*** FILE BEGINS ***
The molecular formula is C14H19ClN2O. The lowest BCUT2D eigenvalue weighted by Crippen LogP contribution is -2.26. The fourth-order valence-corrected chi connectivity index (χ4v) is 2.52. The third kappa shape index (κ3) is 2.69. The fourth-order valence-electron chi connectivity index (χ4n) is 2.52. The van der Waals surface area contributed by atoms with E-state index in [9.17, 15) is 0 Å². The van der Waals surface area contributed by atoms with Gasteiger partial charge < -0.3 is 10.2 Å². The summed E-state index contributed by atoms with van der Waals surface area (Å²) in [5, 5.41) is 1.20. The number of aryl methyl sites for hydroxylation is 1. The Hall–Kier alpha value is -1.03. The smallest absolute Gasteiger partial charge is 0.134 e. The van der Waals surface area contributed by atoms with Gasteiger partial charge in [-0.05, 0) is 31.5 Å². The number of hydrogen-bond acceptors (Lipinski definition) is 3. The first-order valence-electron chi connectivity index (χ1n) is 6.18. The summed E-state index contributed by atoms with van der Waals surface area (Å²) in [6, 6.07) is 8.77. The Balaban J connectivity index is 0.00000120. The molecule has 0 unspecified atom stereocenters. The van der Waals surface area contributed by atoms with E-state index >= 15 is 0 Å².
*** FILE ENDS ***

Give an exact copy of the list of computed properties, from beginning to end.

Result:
The molecular formula is C14H19ClN2O. The lowest BCUT2D eigenvalue weighted by Crippen LogP contribution is -2.26. The fourth-order valence-corrected chi connectivity index (χ4v) is 2.52. The third kappa shape index (κ3) is 2.69. The fourth-order valence-electron chi connectivity index (χ4n) is 2.52. The van der Waals surface area contributed by atoms with E-state index in [9.17, 15) is 0 Å². The van der Waals surface area contributed by atoms with Gasteiger partial charge < -0.3 is 10.2 Å². The summed E-state index contributed by atoms with van der Waals surface area (Å²) in [5, 5.41) is 1.20. The number of aryl methyl sites for hydroxylation is 1. The Hall–Kier alpha value is -1.03. The smallest absolute Gasteiger partial charge is 0.134 e. The van der Waals surface area contributed by atoms with Gasteiger partial charge in [-0.05, 0) is 31.5 Å². The number of hydrogen-bond acceptors (Lipinski definition) is 3. The first-order valence-electron chi connectivity index (χ1n) is 6.18. The summed E-state index contributed by atoms with van der Waals surface area (Å²) in [6, 6.07) is 8.77. The Balaban J connectivity index is 0.00000120. The molecule has 0 unspecified atom stereocenters. The van der Waals surface area contributed by atoms with E-state index >= 15 is 0 Å².